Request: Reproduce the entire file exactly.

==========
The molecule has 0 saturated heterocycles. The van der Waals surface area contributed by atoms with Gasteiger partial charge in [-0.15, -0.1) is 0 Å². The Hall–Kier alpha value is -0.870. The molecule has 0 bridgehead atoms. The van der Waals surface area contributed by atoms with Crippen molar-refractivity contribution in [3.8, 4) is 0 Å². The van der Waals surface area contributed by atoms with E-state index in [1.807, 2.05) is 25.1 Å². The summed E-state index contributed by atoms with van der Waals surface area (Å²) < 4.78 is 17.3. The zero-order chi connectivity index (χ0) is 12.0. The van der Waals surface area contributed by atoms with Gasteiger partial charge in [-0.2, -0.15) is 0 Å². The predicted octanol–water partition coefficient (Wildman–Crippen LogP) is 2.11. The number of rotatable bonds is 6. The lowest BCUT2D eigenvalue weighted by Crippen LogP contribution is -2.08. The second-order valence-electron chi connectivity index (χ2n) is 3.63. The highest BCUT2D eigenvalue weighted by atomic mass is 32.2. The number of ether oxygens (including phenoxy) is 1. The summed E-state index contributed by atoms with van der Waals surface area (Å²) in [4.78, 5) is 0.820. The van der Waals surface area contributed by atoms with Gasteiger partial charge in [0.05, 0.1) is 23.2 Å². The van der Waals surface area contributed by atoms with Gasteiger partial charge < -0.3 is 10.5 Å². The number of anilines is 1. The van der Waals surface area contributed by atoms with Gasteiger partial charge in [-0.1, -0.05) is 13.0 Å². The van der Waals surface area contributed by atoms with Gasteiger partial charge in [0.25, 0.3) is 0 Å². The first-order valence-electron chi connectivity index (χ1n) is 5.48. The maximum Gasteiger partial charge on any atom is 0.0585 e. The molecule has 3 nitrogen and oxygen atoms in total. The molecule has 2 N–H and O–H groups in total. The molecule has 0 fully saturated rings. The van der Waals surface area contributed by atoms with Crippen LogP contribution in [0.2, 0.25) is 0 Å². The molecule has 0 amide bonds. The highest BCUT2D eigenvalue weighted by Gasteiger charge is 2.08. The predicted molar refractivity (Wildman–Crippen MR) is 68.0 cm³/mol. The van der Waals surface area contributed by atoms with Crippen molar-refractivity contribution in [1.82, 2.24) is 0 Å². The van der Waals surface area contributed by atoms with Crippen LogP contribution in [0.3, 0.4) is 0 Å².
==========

The molecule has 0 saturated heterocycles. The van der Waals surface area contributed by atoms with Gasteiger partial charge in [-0.15, -0.1) is 0 Å². The Hall–Kier alpha value is -0.870. The molecule has 0 bridgehead atoms. The van der Waals surface area contributed by atoms with Crippen molar-refractivity contribution in [3.8, 4) is 0 Å². The van der Waals surface area contributed by atoms with E-state index in [1.807, 2.05) is 25.1 Å². The summed E-state index contributed by atoms with van der Waals surface area (Å²) < 4.78 is 17.3. The zero-order chi connectivity index (χ0) is 12.0. The van der Waals surface area contributed by atoms with Gasteiger partial charge in [-0.2, -0.15) is 0 Å². The predicted octanol–water partition coefficient (Wildman–Crippen LogP) is 2.11. The number of rotatable bonds is 6. The lowest BCUT2D eigenvalue weighted by Crippen LogP contribution is -2.08. The second-order valence-electron chi connectivity index (χ2n) is 3.63. The highest BCUT2D eigenvalue weighted by atomic mass is 32.2. The number of ether oxygens (including phenoxy) is 1. The summed E-state index contributed by atoms with van der Waals surface area (Å²) in [4.78, 5) is 0.820. The van der Waals surface area contributed by atoms with Gasteiger partial charge in [0.05, 0.1) is 23.2 Å². The van der Waals surface area contributed by atoms with Gasteiger partial charge < -0.3 is 10.5 Å². The number of anilines is 1. The van der Waals surface area contributed by atoms with Gasteiger partial charge in [-0.1, -0.05) is 13.0 Å². The van der Waals surface area contributed by atoms with Gasteiger partial charge in [0.25, 0.3) is 0 Å². The first-order valence-electron chi connectivity index (χ1n) is 5.48. The maximum Gasteiger partial charge on any atom is 0.0585 e. The molecule has 3 nitrogen and oxygen atoms in total. The molecule has 2 N–H and O–H groups in total. The molecule has 0 fully saturated rings. The van der Waals surface area contributed by atoms with Crippen LogP contribution in [0.2, 0.25) is 0 Å². The molecule has 0 amide bonds. The highest BCUT2D eigenvalue weighted by Gasteiger charge is 2.08. The predicted molar refractivity (Wildman–Crippen MR) is 68.0 cm³/mol. The van der Waals surface area contributed by atoms with Crippen molar-refractivity contribution in [1.82, 2.24) is 0 Å². The van der Waals surface area contributed by atoms with Crippen LogP contribution in [0.3, 0.4) is 0 Å².